Pharmacogenetics in Antidepressant Selection for Major Depressive Disorder

Using Genetics to Tailor Anticoagulant Therapy
Using Genetics to Tailor Anticoagulant Therapy
Presently, clinicians should be urged to view genetics as an additional tool in choosing prescriptions for MDD, as opposed to a replacement for complete clinical evaluation.

In major depressive disorder (MDD), approximately 50% of patients either do not respond to treatment with antidepressants or experience incomplete symptom remission. Polygenic risk scores (PRSs) and pharmacogenetics may be effective for determining treatment response and/or resistance in MDD. However, both ethical issues and obstacles surrounding the implementation of pharmacogenetic testing in a clinical setting remain. In a study published in Clinical Psychopharmacology and Neuroscience, researchers review the application of pharmacogenetics for the antidepressant selection process in MDD.

The use of cytochrome genes in MDD treatment

Candidate genes involved in the metabolism of antidepressants, mainly CYP2D6 and CYP2C19, are documented in clinical guidelines and currently used in clinical settings. Variants in these genes are common and produce significant variations in enzyme activity that are classified into 4 groups: poor, immediate, extensive, and ultrarapid metabolizers.

Each of these 4 metabolizing groups is associated with pharmacokinetic parameters for a number of antidepressants and has an impact on drug metabolism. Although the current evidence is weak, patients with increased or compromised enzyme activity may be subject to significantly varied clinical outcomes. A recent study further demonstrated that CYP2C19-poor metabolizers have an increased risk of gastrointestinal, neurological, and sexual side effects, but also benefit from higher symptom improvement and better chances of symptom remission.1

Current clinical guidelines do not state when pharmacogenetic testing should be used in MDD because evidence is lacking on which groups most benefit from testing. At present, pharmacogenetic testing is recommended only in patients who do not respond to or tolerate at least one previous medication. Polymorphisms in other CYP450 genes, such as CYP1A2 and CYP2B6, are not included in pharmacogenetic testing because their activity levels are more dependent on environmental factors than on genetic factors.1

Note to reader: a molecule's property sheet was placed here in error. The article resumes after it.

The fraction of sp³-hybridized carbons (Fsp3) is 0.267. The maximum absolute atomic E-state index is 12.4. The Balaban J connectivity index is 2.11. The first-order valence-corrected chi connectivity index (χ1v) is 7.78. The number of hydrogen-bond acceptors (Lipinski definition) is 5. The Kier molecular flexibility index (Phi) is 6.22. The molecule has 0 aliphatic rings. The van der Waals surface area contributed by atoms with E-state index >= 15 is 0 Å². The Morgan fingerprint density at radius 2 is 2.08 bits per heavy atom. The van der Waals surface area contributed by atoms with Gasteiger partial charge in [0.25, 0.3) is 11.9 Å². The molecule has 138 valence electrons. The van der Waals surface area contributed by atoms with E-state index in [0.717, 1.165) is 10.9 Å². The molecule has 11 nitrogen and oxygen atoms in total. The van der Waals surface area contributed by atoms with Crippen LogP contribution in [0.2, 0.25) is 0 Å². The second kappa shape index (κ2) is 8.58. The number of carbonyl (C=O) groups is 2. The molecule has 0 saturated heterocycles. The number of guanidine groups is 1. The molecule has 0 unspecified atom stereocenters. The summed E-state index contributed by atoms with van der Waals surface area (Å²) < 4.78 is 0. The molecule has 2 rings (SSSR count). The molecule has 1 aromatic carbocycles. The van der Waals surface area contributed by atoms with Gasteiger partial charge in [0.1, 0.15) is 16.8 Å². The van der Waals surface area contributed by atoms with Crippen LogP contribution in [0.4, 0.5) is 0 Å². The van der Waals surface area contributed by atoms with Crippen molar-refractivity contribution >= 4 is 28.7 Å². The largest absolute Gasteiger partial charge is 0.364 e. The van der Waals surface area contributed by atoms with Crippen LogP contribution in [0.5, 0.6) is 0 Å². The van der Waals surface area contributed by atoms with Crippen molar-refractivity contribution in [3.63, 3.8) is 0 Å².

The use of commercial pharmacogenetic tests

In some countries, commercial pharmacogenetic tests are available for purchase on the internet and in drug stores. Such tests may be a useful option when testing is not available through the health care system or no nearby labs use these tests. However, many commercial pharmacogenetic tests lack published evidence from randomized clinical trials and nonrandomized case control studies. Additionally, many of these tests include genetic variants not endorsed by clinical guidelines and not listed on drug labels.

Barriers to implementing pharmacogenetics in a clinical setting

Few countries have implemented pharmacogenetics in routine clinical practice due to barriers surrounding time and cost. Standard procedures for test prescribing and genotyping would need to be developed before pharmacogenetics could be used in a clinical setting. Educational programs for healthcare professionals that teach how to interpret genotyping results and provide sound recommendations for prescriptions would also be needed.

At present, researchers are evaluating the cost-effectiveness of pharmacogenetic testing in MDD to determine whether costs related to these tests are acceptable based on improvements in clinical outcomes. In a study that used published healthcare costs and patient outcome data to model the economic impact of pharmacogenetics in depression, researchers found that the use of pharmacogenetics in medication management could potentially result in an annual savings of $3962 per patient.2

This article originally appeared on Psychiatry Advisor